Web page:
Leilani Gennings wants to honor her late son, Wesley, by walking in what would have been his graduation from Decatur High School in June.
Federal Way Public Schools officials have said that because Wesley Gennings was only a sophomore when he died, and did not have the needed credits to graduate, his mother cannot walk for him.
Wesley Gennings, 16, was found with a fatal gunshot wound to the back of his head Feb. 13, 2016, in the parking lot of a Taco Bell on 21st Avenue South. Two teens, Diante Pellum and Michael Rogers, have been charged as adults in the case and are awaiting trial.
“I just never thought I would see myself in that situation and here I am. It is just really, really important to me to be able to do this. It means the world to me,” Leilani Gennings said of walking for her son. “I took (Wesley) to a graduation when he was younger and I showed him all the things he could accomplish, where he could go, what he could be, what he could do and the sky is the limit. He looked forward to this, and so did I with him. To have somebody take that rug out from under me and tell me no, that is not in my vocabulary.”
Superintendent Tammy Campbell said if the district allows Wesley Gennings’ mother to walk for him, it would have to allow others to do the same in the future.
“From a technical standpoint, Wesley did not meet the graduation requirements,” Campbell told the Mirror.
The district will allow one of Wesley Gennings’ friends to carry his picture during the Decatur graduation ceremony. The district also offered to let Leilani Gennings hold a ceremony for her son at the school on a Saturday, Campbell said.
Leilani Gennings has also been granted permission to install a bench in her son’s memory on the Decatur campus.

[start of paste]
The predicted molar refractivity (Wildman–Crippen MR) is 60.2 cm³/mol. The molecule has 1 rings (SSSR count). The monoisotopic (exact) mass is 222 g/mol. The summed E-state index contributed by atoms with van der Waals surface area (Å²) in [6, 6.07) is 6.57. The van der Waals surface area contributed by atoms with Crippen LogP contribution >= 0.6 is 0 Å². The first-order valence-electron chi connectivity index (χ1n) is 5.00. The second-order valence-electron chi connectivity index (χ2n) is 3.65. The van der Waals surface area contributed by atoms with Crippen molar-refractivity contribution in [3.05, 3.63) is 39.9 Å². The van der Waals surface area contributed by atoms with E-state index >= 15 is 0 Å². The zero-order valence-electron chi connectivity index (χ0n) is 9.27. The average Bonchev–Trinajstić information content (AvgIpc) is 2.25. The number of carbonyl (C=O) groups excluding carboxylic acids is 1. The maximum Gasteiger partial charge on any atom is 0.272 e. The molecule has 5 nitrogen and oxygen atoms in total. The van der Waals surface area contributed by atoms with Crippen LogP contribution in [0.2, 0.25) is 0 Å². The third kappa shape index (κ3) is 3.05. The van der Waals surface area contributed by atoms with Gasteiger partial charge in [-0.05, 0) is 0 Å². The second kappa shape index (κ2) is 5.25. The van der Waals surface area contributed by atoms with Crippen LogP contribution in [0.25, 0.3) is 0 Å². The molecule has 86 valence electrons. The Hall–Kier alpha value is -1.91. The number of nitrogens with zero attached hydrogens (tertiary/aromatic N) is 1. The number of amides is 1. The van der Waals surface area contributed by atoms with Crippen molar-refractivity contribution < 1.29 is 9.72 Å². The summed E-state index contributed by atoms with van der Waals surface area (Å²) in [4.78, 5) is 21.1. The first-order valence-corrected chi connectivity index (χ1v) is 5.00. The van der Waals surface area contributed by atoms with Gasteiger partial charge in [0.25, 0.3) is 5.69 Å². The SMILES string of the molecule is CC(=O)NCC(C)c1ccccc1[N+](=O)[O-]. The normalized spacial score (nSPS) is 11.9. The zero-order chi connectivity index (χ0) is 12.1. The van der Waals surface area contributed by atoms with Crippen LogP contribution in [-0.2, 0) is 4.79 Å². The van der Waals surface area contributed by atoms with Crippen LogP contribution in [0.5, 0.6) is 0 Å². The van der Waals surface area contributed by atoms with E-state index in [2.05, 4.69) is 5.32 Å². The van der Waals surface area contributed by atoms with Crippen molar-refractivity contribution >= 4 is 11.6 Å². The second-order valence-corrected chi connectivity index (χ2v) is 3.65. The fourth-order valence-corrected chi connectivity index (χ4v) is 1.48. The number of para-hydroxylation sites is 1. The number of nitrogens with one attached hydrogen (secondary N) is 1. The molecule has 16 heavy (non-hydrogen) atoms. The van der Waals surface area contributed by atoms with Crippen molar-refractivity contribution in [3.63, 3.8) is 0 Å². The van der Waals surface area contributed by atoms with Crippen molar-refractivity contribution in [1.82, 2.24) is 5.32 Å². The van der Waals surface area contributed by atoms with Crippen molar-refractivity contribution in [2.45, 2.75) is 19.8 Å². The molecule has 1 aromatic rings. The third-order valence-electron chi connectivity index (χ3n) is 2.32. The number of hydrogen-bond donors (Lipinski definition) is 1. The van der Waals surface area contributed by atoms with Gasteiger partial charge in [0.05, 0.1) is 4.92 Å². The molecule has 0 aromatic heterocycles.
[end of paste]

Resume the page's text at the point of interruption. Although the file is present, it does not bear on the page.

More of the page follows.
“As a mom, my heart breaks for her, but this has bigger implications,” Campbell said, adding that she spent several hours with the Gennings family on the day Wesley was killed.
Leilani Gennings said she wants to be able to walk with her son’s friends and classmates.
“I would like to see them offer me an honorary diploma, where it didn’t matter how many credits he has, because he deserves that, he earned that,” she said. “I want to be able to walk with his class. I have talked to so many kids at the school. … They are looking forward to me walking with them and honoring Wesley.”
Wesley Gennings was an only child.
“He was my special baby,” Leilani Gennings said. “I have had quiet a few illnesses. I am a cancer survivor twice. They told me I would never have any kids. When I got pregnant with my son, it was a blessing.”
Leilani Gennings started the Wesley’s Heart Foundation to honor her son by helping the youth of Federal Way better themselves.
“He was a great kid on the field, off the field,” she said. “There wasn’t a sport that he didn’t excel in. There wasn’t a person he didn’t touch that he didn’t make some sort of change for the good in their life.”
The foundation provides tutoring and helps students with the college application process. Leilani Gennings also hopes to start a program to help students who can’t afford a cap and gown to be able to get one.
“I am usually up until 2 or 3 in the morning with teenagers calling me,” she said. “They also know my door is always open. … I have always been that way even with my son here, so I have continued to be that way.”
Honoring her son is what keeps Leilani Gennings going.
“My struggle is real. My depression is very, very real,” she said. “I fight every day, but I also know my son is behind me saying ‘keep going, Mom. Keep going.’ Because that is what he would want me to do.”